By Bojana Milovanovic
Serbia is expecting a final answer on its EU membership candidacy on December 9th. In October, the European Commission (EC) recommended that Serbia be given candidate status, but the decision on setting a date for the start of membership talks depends on negotiations between Belgrade and Pristina.
Serbian Prime Minister Mirko Cvetkovic views this outcome as a great success and claims the EC’s recommendation is “The graduation exam this government has passed.”
The EC said that Serbia had earned candidate status by arresting all individuals wanted by The Hague tribunal, and by making progress in reforms. However, it also pointed out that Serbia should continue implementing systemic reforms and fight corruption.
The head of the government’s EU Integration Office, Milica Delevic, pointed out that Serbia should not relax despite the EC’s positive assessment.
“The Commission holds the position that what has been done is enough to move forward. That does not mean the situation is ideal, or that it is time to rest. Though there are no explicit conditions, the continuation of reforms, completion of the judicial reform, fight against corruption, monitoring the adoption of new laws — all will be the EC and member countries’ focus until December 9th,” Delevic told the Vecernje Novosti daily.
Serbian President Boris Tadic said the candidate status opened numerous possibilities as it sends important economic signals to investors and confirmed to the Serbian public that the country is on the right path. “One should be optimistic, but not euphoric,” Tadic cautioned.
Analysts and opposition representatives believe that Serbia will not benefit much from its potential candidate status, especially not now, when Europe is shaken by an economic crisis.
Representative of the Belgrade Institute for European Studies Miroslav Prokopijevic told SETimes that, apart from slightly higher investment, Serbia would not see much benefit from candidate status.
“All that investing is not enough; it will be difficult if reforms do not continue,” Prokopijevic said.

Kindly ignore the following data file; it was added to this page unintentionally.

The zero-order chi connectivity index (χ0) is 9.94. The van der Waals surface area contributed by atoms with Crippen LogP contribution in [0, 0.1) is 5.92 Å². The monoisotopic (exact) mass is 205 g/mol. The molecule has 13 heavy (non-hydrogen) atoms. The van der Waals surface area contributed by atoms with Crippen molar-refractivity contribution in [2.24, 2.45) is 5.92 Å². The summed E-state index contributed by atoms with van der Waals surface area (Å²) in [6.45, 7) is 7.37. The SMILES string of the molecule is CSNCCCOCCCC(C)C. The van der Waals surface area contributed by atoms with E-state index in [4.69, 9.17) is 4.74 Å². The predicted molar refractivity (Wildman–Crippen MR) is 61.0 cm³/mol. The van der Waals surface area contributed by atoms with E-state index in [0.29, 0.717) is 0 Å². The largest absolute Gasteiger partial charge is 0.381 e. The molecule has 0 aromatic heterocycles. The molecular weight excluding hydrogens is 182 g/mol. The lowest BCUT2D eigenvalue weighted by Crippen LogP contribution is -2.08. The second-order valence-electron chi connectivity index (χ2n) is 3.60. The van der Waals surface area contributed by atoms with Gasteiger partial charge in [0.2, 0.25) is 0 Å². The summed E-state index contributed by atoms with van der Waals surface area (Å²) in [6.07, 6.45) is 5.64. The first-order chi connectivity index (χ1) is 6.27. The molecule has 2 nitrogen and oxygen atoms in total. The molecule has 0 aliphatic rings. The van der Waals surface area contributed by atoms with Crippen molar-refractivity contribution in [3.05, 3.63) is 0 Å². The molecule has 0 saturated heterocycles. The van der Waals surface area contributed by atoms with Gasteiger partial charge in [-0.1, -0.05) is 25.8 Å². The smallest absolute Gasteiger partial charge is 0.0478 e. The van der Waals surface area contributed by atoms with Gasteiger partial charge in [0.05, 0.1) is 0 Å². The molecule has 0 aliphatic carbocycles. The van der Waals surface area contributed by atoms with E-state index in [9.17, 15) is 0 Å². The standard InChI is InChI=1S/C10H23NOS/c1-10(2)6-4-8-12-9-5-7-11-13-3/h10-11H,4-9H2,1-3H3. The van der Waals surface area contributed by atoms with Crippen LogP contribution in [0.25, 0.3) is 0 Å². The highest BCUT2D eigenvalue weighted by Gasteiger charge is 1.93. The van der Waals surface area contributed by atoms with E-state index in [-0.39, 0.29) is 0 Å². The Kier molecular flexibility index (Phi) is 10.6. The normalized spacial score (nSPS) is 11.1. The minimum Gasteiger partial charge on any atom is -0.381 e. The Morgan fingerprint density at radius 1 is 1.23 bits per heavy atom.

“In practice, the time from becoming a membership candidate to full membership is between eight and 12 years. Among the regional countries, it took Slovenia the least, while Bulgaria the most time,” Prokopijevic said.
Economic analyst Miroslav Zdravkovic told SETimes that Serbia will not benefit from the candidacy at all, unless it organises and enhances its own economy and, above all, increases exports.
“It is a political fairytale that golden fruit will start sprouting from the trees once we become an EU membership candidate,” Zdravkovic underscored.
He pointed out that Serbia should create a better business environment and attract investors, which is not easy at a time when Europe is in a crisis and cutting down on investment.
“We should develop our own resources and carry out reforms for our own sake, because these are the EU conditions,” Zdravkovic said.
The opposition does not share the ruling majority’s optimism regarding the anticipated candidate status. “The candidacy is just a waiting room for EU membership, which Serbia is paying for with a portion of its territory, Kosovo,” Democratic Party of Serbia spokesman Petar Petkovic told SETimes.
He says the policy of the current government, which claims there is no alternative to Europe, is detrimental to Serbia’s national and state interests.
“Serbia is being given shameful conditions, which did not apply to any other country that is now a member,” Petkovic said.